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Clan Seats of Scotland – Castle Semple – Clan Sempill

Castle Semple, Lochwinnoch – Clan Sempill

castle semple - clan sempill

Situated within the grounds of the beautiful Castle Semple Country Park in Renfrewshire, this Castle takes its name from the historic Sempill Clan, who made it their home for over 250 years.

Given to the Sempill family through a charter in 1474, the area surrounding the castle would be developed by the clan over the subsequent centuries, with a castle first being constructed there in 1504. The castle would continue to be expanded over the years, eventually reaching a height of 4 storeys in 1580, and would be surrounded by other buildings such as the ‘collegiate church’, which was staffed by a college of canons employed by the family.

As the Sempill’s influence began to grow and their estate expanded within the area, they would also gain a number of enemies and, following a number of raids, the third Lord Sempill would construct another house on the estate, known as ‘Peel Tower’, which was to be used as a place of refuge in the event of an attack. Peel Tower would not last long though, as it was besieged and overrun in 1560.

The family would continue to call Castle Semple their home until the beginning of the 18th century when it was sold to the MacDowalls, a family originally from Galloway who had made their fortune from sugar plantations in the Caribbean. Therefore, while the family were to make significant improvements to the area, they would do so with money that would later be associated with the slave trade and all of its negative connotations.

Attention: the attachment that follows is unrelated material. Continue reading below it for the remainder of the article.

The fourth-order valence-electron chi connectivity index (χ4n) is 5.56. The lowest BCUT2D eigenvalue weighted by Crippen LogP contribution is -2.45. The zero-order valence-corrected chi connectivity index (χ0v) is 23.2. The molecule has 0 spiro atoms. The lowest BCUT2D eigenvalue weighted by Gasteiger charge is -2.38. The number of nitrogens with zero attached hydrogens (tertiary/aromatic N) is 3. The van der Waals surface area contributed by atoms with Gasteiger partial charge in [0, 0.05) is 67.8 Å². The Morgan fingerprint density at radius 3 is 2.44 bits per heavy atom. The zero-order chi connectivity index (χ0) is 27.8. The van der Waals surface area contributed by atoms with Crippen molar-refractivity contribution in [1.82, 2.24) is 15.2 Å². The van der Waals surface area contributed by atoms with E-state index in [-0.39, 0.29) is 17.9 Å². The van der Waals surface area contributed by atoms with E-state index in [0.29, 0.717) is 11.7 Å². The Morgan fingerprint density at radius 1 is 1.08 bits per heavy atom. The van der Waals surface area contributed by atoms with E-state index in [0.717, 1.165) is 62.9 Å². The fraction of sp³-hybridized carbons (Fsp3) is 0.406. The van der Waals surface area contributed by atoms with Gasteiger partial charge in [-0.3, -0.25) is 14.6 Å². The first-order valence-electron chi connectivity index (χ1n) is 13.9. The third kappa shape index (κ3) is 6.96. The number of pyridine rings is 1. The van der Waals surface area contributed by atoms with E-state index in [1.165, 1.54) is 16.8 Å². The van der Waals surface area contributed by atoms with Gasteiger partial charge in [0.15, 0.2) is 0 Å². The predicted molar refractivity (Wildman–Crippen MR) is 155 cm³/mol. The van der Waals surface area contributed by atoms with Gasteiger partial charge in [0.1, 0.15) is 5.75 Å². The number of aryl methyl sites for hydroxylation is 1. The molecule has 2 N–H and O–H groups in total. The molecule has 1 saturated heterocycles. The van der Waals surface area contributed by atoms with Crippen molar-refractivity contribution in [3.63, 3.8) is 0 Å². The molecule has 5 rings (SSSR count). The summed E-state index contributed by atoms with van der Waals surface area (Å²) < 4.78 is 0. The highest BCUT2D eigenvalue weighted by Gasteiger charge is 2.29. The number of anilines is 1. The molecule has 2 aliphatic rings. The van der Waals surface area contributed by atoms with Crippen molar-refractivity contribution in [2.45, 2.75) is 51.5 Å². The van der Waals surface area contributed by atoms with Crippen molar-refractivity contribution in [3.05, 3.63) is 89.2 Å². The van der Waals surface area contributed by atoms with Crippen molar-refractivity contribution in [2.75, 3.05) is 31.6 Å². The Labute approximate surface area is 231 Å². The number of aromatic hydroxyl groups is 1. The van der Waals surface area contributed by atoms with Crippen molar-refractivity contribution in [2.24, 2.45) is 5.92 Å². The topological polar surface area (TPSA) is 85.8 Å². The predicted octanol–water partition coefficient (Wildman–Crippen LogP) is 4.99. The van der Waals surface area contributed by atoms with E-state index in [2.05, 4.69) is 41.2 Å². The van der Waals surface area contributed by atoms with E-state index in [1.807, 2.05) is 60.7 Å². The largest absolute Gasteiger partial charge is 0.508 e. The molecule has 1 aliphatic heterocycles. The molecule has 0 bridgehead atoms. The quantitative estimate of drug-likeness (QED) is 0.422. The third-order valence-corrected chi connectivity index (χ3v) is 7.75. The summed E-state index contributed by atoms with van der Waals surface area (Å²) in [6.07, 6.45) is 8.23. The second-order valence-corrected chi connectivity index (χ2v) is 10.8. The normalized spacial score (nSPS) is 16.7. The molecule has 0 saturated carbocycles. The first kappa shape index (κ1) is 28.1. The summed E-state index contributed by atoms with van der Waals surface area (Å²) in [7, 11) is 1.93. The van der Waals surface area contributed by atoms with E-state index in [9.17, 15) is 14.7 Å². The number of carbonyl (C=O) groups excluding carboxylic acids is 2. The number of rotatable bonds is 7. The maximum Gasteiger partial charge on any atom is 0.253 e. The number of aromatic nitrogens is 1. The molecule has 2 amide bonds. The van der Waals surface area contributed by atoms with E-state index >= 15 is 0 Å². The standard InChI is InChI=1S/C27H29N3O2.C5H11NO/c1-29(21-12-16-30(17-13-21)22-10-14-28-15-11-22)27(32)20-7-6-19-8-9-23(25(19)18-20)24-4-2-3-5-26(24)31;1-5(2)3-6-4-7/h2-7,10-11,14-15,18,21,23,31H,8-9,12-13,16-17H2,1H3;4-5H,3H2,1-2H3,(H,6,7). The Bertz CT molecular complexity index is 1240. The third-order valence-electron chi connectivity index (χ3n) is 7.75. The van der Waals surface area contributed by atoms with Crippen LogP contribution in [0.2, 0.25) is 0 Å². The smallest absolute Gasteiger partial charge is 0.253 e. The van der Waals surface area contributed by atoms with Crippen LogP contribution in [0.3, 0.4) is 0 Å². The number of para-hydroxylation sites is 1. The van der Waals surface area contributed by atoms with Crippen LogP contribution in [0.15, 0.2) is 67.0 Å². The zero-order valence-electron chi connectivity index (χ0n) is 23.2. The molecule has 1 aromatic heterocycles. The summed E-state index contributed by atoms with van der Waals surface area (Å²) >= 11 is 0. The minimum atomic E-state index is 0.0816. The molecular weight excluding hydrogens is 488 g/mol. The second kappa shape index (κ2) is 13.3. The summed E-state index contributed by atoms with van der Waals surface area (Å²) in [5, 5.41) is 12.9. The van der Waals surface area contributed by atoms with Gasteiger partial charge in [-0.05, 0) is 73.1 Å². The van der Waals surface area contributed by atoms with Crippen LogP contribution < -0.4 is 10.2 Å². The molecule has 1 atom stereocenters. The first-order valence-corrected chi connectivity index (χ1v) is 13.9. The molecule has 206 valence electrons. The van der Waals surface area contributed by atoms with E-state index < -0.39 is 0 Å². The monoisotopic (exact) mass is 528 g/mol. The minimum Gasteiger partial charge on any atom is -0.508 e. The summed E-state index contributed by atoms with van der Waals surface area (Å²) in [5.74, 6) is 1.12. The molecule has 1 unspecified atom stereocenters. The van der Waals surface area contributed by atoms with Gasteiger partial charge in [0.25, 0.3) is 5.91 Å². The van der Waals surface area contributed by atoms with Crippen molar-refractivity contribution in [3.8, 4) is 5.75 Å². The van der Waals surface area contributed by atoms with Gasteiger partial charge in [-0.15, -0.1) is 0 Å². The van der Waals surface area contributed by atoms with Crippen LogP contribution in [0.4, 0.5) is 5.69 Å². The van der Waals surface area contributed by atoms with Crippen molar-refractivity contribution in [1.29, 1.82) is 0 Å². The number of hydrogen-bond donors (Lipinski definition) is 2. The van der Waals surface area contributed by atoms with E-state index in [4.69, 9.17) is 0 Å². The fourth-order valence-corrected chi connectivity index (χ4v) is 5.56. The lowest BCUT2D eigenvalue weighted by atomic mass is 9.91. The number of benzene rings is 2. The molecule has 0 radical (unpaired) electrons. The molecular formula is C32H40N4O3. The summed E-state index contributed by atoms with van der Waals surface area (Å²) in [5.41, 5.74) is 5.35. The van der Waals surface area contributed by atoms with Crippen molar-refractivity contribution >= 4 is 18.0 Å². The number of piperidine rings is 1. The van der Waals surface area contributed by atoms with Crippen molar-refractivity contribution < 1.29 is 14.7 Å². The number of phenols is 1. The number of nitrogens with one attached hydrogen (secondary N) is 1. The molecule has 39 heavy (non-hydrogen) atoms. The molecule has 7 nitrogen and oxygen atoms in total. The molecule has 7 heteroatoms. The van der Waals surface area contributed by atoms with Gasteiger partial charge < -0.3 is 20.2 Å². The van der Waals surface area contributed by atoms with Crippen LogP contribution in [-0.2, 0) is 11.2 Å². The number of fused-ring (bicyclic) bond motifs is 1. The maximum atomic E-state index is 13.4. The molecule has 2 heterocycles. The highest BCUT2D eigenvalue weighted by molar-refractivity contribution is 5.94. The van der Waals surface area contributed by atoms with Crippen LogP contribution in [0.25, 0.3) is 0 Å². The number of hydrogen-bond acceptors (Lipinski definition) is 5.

Built with this money was a new mansion house that replaced the ageing castle. This building would be called ‘Castle Semple House’ and was built on the site of the Sempill’s demolished home, it was intended to be the holiday retreat of the MacDowalls as they were believed to have been the richest commoner in Scotland at the time, however, the MacDowalls would eventually sell the property upon realising that, as landowners, they would have to provide services to their tenants such as the construction of a bridge across the nearby sample loch. It is said that the family were shocked to discover this as they expected to control their tenants the same way they had controlled their slaves in the Caribbean and the family would later sell the mansion to John Harvey after being forced to spend a significant amount of money on improvements over the subsequent years.

Following this sale, the castle would eventually be abandoned and would burn down in 1924, before being finally demolished in 1960. Some of the castle’s walls still remain and the former billiards room and stables have been reroofed and are now used as farm buildings. The castle’s grounds also remain a popular place for locals to spend time outdoors and the banks of Semple Loch make a great location for a picnic.

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